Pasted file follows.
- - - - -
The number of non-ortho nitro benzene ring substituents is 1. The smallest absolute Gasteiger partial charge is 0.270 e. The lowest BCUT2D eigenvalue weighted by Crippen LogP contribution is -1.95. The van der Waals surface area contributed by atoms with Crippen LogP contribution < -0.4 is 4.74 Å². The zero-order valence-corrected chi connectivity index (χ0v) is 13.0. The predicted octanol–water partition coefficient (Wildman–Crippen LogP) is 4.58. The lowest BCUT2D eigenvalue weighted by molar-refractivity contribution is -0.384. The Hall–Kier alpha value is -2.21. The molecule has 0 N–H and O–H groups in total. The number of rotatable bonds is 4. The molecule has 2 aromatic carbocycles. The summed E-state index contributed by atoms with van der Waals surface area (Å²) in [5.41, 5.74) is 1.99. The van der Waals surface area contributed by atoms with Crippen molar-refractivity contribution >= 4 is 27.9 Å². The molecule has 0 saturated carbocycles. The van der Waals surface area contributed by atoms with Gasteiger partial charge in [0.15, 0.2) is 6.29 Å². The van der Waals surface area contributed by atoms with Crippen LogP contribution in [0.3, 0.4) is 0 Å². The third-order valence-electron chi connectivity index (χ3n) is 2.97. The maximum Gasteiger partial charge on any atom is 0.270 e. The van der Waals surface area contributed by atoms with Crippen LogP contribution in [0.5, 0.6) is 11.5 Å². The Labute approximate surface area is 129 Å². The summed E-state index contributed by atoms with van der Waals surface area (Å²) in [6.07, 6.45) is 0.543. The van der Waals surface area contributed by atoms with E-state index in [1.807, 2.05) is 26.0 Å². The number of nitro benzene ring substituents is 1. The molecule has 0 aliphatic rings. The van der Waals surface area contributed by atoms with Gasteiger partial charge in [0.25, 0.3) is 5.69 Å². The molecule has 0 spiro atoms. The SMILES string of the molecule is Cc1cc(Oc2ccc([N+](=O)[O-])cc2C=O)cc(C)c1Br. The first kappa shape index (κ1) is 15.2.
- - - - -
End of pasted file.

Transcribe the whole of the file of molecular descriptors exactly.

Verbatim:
The number of non-ortho nitro benzene ring substituents is 1. The smallest absolute Gasteiger partial charge is 0.270 e. The lowest BCUT2D eigenvalue weighted by Crippen LogP contribution is -1.95. The van der Waals surface area contributed by atoms with Crippen LogP contribution < -0.4 is 4.74 Å². The zero-order valence-corrected chi connectivity index (χ0v) is 13.0. The predicted octanol–water partition coefficient (Wildman–Crippen LogP) is 4.58. The lowest BCUT2D eigenvalue weighted by molar-refractivity contribution is -0.384. The Hall–Kier alpha value is -2.21. The molecule has 0 N–H and O–H groups in total. The number of rotatable bonds is 4. The molecule has 2 aromatic carbocycles. The summed E-state index contributed by atoms with van der Waals surface area (Å²) in [5.41, 5.74) is 1.99. The van der Waals surface area contributed by atoms with Crippen molar-refractivity contribution >= 4 is 27.9 Å². The molecule has 0 saturated carbocycles. The van der Waals surface area contributed by atoms with Gasteiger partial charge in [0.15, 0.2) is 6.29 Å². The van der Waals surface area contributed by atoms with Crippen LogP contribution in [0.3, 0.4) is 0 Å². The third-order valence-electron chi connectivity index (χ3n) is 2.97. The maximum Gasteiger partial charge on any atom is 0.270 e. The van der Waals surface area contributed by atoms with Crippen LogP contribution in [0.5, 0.6) is 11.5 Å². The Labute approximate surface area is 129 Å². The summed E-state index contributed by atoms with van der Waals surface area (Å²) in [6.07, 6.45) is 0.543. The van der Waals surface area contributed by atoms with E-state index in [1.807, 2.05) is 26.0 Å². The number of nitro benzene ring substituents is 1. The molecule has 0 aliphatic rings. The van der Waals surface area contributed by atoms with Gasteiger partial charge in [0.25, 0.3) is 5.69 Å². The molecule has 0 spiro atoms. The SMILES string of the molecule is Cc1cc(Oc2ccc([N+](=O)[O-])cc2C=O)cc(C)c1Br. The first kappa shape index (κ1) is 15.2.